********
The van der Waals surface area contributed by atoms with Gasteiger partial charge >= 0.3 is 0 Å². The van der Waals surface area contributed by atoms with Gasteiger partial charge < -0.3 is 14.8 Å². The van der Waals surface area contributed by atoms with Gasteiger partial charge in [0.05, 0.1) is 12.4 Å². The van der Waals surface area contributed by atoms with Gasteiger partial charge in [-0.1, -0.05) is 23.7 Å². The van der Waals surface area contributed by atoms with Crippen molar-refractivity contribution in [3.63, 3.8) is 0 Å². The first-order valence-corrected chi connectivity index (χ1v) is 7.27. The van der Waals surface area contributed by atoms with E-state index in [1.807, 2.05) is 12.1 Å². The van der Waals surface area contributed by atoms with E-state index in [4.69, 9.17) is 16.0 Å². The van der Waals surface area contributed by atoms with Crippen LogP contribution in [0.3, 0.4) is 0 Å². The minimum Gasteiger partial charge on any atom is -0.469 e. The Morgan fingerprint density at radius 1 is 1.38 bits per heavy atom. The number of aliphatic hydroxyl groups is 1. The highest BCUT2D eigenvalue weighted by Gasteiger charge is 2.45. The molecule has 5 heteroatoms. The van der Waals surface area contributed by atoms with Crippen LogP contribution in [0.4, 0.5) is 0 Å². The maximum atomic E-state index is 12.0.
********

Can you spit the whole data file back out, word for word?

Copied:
The van der Waals surface area contributed by atoms with Gasteiger partial charge >= 0.3 is 0 Å². The van der Waals surface area contributed by atoms with Gasteiger partial charge < -0.3 is 14.8 Å². The van der Waals surface area contributed by atoms with Gasteiger partial charge in [0.05, 0.1) is 12.4 Å². The van der Waals surface area contributed by atoms with Gasteiger partial charge in [-0.1, -0.05) is 23.7 Å². The van der Waals surface area contributed by atoms with Crippen molar-refractivity contribution in [3.63, 3.8) is 0 Å². The first-order valence-corrected chi connectivity index (χ1v) is 7.27. The van der Waals surface area contributed by atoms with E-state index in [1.807, 2.05) is 12.1 Å². The van der Waals surface area contributed by atoms with E-state index in [4.69, 9.17) is 16.0 Å². The van der Waals surface area contributed by atoms with Crippen LogP contribution in [0.3, 0.4) is 0 Å². The minimum Gasteiger partial charge on any atom is -0.469 e. The Morgan fingerprint density at radius 1 is 1.38 bits per heavy atom. The number of aliphatic hydroxyl groups is 1. The highest BCUT2D eigenvalue weighted by Gasteiger charge is 2.45. The molecule has 5 heteroatoms. The van der Waals surface area contributed by atoms with Crippen LogP contribution in [0.4, 0.5) is 0 Å². The maximum atomic E-state index is 12.0.